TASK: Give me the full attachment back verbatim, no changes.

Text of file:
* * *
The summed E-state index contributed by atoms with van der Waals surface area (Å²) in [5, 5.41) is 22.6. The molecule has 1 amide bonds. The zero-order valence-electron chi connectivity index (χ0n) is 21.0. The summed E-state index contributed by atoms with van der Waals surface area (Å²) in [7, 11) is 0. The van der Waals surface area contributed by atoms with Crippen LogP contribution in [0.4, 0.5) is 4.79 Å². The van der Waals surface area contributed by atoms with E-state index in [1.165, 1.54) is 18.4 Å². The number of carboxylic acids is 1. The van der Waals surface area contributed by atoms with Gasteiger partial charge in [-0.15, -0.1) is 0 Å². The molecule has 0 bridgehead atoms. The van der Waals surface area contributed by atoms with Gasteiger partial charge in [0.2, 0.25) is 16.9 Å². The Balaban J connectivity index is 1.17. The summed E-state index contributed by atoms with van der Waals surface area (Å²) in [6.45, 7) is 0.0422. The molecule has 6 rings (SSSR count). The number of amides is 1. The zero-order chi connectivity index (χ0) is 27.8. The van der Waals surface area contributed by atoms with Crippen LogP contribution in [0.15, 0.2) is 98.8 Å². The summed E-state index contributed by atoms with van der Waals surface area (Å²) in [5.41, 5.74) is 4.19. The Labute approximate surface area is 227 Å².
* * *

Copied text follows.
The summed E-state index contributed by atoms with van der Waals surface area (Å²) in [5, 5.41) is 22.6. The molecule has 1 amide bonds. The zero-order valence-electron chi connectivity index (χ0n) is 21.0. The summed E-state index contributed by atoms with van der Waals surface area (Å²) in [7, 11) is 0. The van der Waals surface area contributed by atoms with Crippen LogP contribution in [0.4, 0.5) is 4.79 Å². The van der Waals surface area contributed by atoms with E-state index in [1.165, 1.54) is 18.4 Å². The number of carboxylic acids is 1. The van der Waals surface area contributed by atoms with Gasteiger partial charge in [-0.15, -0.1) is 0 Å². The molecule has 0 bridgehead atoms. The van der Waals surface area contributed by atoms with Gasteiger partial charge in [0.2, 0.25) is 16.9 Å². The Balaban J connectivity index is 1.17. The summed E-state index contributed by atoms with van der Waals surface area (Å²) in [6.45, 7) is 0.0422. The molecule has 6 rings (SSSR count). The number of amides is 1. The zero-order chi connectivity index (χ0) is 27.8. The van der Waals surface area contributed by atoms with Crippen LogP contribution in [0.15, 0.2) is 98.8 Å². The summed E-state index contributed by atoms with van der Waals surface area (Å²) in [5.41, 5.74) is 4.19. The Labute approximate surface area is 227 Å².